Presentation made in Session 5: Institutional Arrangements at the 10th Bangladesh, China, India and Myanmar (BCIM) Regional Cooperation Forum, Kolkata, 19 February 2012.
There has been a constant debate between India and China about bringing the Bangladesh, China, India and Myanmar (BCIM) Regional Cooperation Forum up to the full Track-1 level. There is the example of the Russia-India-China Track-2 dialogue that has a parallel Track-1 process starting with meetings of the three foreign ministers and later followed by regular meetings of the heads of government. This was no doubt inspired also by the post-9/11 scenario of unilateral US actions and the need for an alternative global order formulation. The point is that this can be done.
Today, the BCIM is in effect a Track-1.5 process, involving both scholars as well as officials even if the level of official participation varies from country to country. It is understood that for all the flexibility of the Track-2 mechanism, any real action is only possible if government officials are involved. But since the flexibility is useful, a case can be made for Track-1.5 plus Track-1 level interactions, so that governments have a role to play at all stages. Continue reading Institutionalizing the BCIM: The Next Steps
Original Lecture: “‘Beijing is far away’: The Provinces in China,” Centre for East Asian Studies, School of International Studies, Jawaharlal Nehru University, New Delhi, 25 October 2010.
This presentation examines the political and administrative system of China from the point of view of the provinces. Contrary to common perception and despite the highly authoritarian nature of China’s political system, actual authority is in most instances fragmented. Great diversities have always existed among Chinese provinces and the reach of central government has had its limitations. The constant struggle between central authority and local governments has been a dominant feature of governance in China right from its unification under the Qin dynasty to the present day. Imperial governments sought to maintain tight control of provincial appointments and revenues, and set strict limits to the scope of provinces for independent action, while the latter, on the other hand, sought sufficient autonomy to ensure effective local government. Even the Communist regime in China with all its centralizing tendencies has had to contend with this dynamic of governance – the struggle for provincial autonomy.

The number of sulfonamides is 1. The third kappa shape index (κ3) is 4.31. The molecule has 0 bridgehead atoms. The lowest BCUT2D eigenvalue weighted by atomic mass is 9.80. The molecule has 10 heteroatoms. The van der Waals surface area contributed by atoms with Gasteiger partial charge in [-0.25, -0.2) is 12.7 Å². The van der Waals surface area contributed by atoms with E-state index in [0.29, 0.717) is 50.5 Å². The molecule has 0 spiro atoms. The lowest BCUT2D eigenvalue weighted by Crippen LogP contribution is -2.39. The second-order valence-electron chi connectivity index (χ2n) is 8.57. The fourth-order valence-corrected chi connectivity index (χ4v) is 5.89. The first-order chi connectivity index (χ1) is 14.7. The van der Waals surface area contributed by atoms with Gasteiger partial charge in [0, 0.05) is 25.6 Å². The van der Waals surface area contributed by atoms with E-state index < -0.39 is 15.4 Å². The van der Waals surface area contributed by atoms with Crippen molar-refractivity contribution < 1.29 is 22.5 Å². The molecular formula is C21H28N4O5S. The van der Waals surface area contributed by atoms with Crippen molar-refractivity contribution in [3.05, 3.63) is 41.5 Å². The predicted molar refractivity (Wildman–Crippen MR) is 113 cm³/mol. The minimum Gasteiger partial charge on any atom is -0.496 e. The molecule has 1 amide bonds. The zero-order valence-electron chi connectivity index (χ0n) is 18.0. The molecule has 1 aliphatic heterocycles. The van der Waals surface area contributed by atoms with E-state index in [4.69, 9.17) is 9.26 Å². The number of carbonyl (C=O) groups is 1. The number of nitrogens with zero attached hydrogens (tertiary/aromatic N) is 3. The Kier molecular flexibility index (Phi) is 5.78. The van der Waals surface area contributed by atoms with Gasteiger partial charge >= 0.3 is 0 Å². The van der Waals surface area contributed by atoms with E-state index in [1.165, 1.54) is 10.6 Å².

Studying centre-province and inter-province relationships in China from the perspective of the provinces, provides a new framework for analyzing political and economic developments in China. Altogether four distinct phenomena are examined:
– localism – centre-province competition
– provincialism – inter-province competition
– regionalism – inter-province cooperation
– transnationalism – province-foreign country linkages
A fifth issue might also be considered namely, intra-provincial competition and/or the rise of China’s cities
Examples are also given from India to help better understand these dynamics in India.
Download the full presentation: JabinJacob-2010Oct25-JNU-Beijing is far away